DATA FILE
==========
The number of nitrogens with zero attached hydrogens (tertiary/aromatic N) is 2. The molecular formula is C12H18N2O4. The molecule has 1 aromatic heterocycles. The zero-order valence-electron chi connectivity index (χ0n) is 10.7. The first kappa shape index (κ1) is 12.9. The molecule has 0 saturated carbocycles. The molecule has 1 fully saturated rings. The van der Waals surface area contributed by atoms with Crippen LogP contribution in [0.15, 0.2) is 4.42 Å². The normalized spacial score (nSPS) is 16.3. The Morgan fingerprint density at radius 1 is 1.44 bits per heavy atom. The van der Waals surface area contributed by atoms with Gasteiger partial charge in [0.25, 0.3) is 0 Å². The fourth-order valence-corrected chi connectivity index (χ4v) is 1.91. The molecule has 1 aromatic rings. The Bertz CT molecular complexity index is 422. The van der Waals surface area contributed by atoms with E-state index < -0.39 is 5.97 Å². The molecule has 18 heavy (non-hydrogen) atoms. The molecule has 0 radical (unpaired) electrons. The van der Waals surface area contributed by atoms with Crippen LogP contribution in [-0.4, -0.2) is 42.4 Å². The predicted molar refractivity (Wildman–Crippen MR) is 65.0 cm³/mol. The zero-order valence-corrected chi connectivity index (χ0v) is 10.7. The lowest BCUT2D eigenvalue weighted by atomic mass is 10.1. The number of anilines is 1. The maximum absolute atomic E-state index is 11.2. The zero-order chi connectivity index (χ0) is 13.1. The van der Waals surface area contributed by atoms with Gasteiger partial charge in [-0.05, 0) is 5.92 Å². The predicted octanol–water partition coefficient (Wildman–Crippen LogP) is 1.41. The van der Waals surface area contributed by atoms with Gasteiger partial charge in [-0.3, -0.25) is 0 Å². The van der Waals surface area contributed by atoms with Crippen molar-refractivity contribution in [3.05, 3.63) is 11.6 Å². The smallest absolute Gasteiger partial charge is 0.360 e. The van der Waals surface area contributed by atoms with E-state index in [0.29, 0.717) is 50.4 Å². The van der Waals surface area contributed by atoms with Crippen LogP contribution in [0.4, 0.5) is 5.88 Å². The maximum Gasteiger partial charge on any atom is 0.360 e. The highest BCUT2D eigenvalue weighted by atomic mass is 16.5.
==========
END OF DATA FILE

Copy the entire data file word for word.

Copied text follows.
The number of nitrogens with zero attached hydrogens (tertiary/aromatic N) is 2. The molecular formula is C12H18N2O4. The molecule has 1 aromatic heterocycles. The zero-order valence-electron chi connectivity index (χ0n) is 10.7. The first kappa shape index (κ1) is 12.9. The molecule has 0 saturated carbocycles. The molecule has 1 fully saturated rings. The van der Waals surface area contributed by atoms with Crippen LogP contribution in [0.15, 0.2) is 4.42 Å². The normalized spacial score (nSPS) is 16.3. The Morgan fingerprint density at radius 1 is 1.44 bits per heavy atom. The van der Waals surface area contributed by atoms with Gasteiger partial charge in [0.25, 0.3) is 0 Å². The fourth-order valence-corrected chi connectivity index (χ4v) is 1.91. The molecule has 1 aromatic rings. The Bertz CT molecular complexity index is 422. The van der Waals surface area contributed by atoms with E-state index < -0.39 is 5.97 Å². The molecule has 18 heavy (non-hydrogen) atoms. The molecule has 0 radical (unpaired) electrons. The van der Waals surface area contributed by atoms with Crippen LogP contribution in [-0.4, -0.2) is 42.4 Å². The predicted molar refractivity (Wildman–Crippen MR) is 65.0 cm³/mol. The zero-order valence-corrected chi connectivity index (χ0v) is 10.7. The lowest BCUT2D eigenvalue weighted by atomic mass is 10.1. The number of anilines is 1. The maximum absolute atomic E-state index is 11.2. The zero-order chi connectivity index (χ0) is 13.1. The van der Waals surface area contributed by atoms with Gasteiger partial charge in [-0.05, 0) is 5.92 Å². The predicted octanol–water partition coefficient (Wildman–Crippen LogP) is 1.41. The van der Waals surface area contributed by atoms with Gasteiger partial charge in [-0.3, -0.25) is 0 Å². The van der Waals surface area contributed by atoms with Crippen molar-refractivity contribution in [3.05, 3.63) is 11.6 Å². The smallest absolute Gasteiger partial charge is 0.360 e. The van der Waals surface area contributed by atoms with E-state index in [0.29, 0.717) is 50.4 Å². The van der Waals surface area contributed by atoms with Crippen LogP contribution in [0.4, 0.5) is 5.88 Å². The maximum Gasteiger partial charge on any atom is 0.360 e. The highest BCUT2D eigenvalue weighted by atomic mass is 16.5.